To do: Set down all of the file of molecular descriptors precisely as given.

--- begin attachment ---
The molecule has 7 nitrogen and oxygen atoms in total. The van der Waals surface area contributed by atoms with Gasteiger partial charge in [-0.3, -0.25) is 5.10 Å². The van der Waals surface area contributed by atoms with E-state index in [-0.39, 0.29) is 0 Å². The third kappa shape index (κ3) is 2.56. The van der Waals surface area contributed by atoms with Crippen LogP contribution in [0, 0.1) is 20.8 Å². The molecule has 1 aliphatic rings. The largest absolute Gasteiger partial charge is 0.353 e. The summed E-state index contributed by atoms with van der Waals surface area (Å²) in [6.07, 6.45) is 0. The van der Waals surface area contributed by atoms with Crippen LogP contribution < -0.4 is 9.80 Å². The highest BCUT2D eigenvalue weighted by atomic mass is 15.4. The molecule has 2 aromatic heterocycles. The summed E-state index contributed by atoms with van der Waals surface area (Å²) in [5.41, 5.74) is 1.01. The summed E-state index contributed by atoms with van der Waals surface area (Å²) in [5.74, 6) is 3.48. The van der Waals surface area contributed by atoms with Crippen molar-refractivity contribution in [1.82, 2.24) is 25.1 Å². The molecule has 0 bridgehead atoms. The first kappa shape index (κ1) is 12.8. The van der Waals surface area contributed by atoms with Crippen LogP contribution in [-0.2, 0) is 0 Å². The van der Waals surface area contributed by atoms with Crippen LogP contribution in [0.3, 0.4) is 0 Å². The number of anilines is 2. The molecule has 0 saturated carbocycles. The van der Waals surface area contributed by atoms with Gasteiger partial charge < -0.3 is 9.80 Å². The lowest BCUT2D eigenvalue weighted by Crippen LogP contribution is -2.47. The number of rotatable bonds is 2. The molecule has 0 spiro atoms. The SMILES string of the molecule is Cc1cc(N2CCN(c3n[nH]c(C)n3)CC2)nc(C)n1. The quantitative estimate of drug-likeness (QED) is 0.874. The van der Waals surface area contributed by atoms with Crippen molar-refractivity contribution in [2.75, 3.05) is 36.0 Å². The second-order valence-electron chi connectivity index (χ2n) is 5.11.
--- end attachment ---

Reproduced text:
The molecule has 7 nitrogen and oxygen atoms in total. The van der Waals surface area contributed by atoms with Gasteiger partial charge in [-0.3, -0.25) is 5.10 Å². The van der Waals surface area contributed by atoms with E-state index in [-0.39, 0.29) is 0 Å². The third kappa shape index (κ3) is 2.56. The van der Waals surface area contributed by atoms with Crippen LogP contribution in [0, 0.1) is 20.8 Å². The molecule has 1 aliphatic rings. The largest absolute Gasteiger partial charge is 0.353 e. The summed E-state index contributed by atoms with van der Waals surface area (Å²) in [6.07, 6.45) is 0. The van der Waals surface area contributed by atoms with Crippen LogP contribution < -0.4 is 9.80 Å². The highest BCUT2D eigenvalue weighted by atomic mass is 15.4. The molecule has 2 aromatic heterocycles. The summed E-state index contributed by atoms with van der Waals surface area (Å²) in [5.41, 5.74) is 1.01. The summed E-state index contributed by atoms with van der Waals surface area (Å²) in [5.74, 6) is 3.48. The van der Waals surface area contributed by atoms with Crippen molar-refractivity contribution in [1.82, 2.24) is 25.1 Å². The molecule has 0 bridgehead atoms. The first kappa shape index (κ1) is 12.8. The van der Waals surface area contributed by atoms with Crippen LogP contribution in [-0.2, 0) is 0 Å². The van der Waals surface area contributed by atoms with Crippen LogP contribution in [0.3, 0.4) is 0 Å². The number of anilines is 2. The molecule has 0 saturated carbocycles. The van der Waals surface area contributed by atoms with Gasteiger partial charge < -0.3 is 9.80 Å². The lowest BCUT2D eigenvalue weighted by Crippen LogP contribution is -2.47. The number of rotatable bonds is 2. The molecule has 0 spiro atoms. The SMILES string of the molecule is Cc1cc(N2CCN(c3n[nH]c(C)n3)CC2)nc(C)n1. The quantitative estimate of drug-likeness (QED) is 0.874. The van der Waals surface area contributed by atoms with Crippen molar-refractivity contribution in [2.75, 3.05) is 36.0 Å². The second-order valence-electron chi connectivity index (χ2n) is 5.11.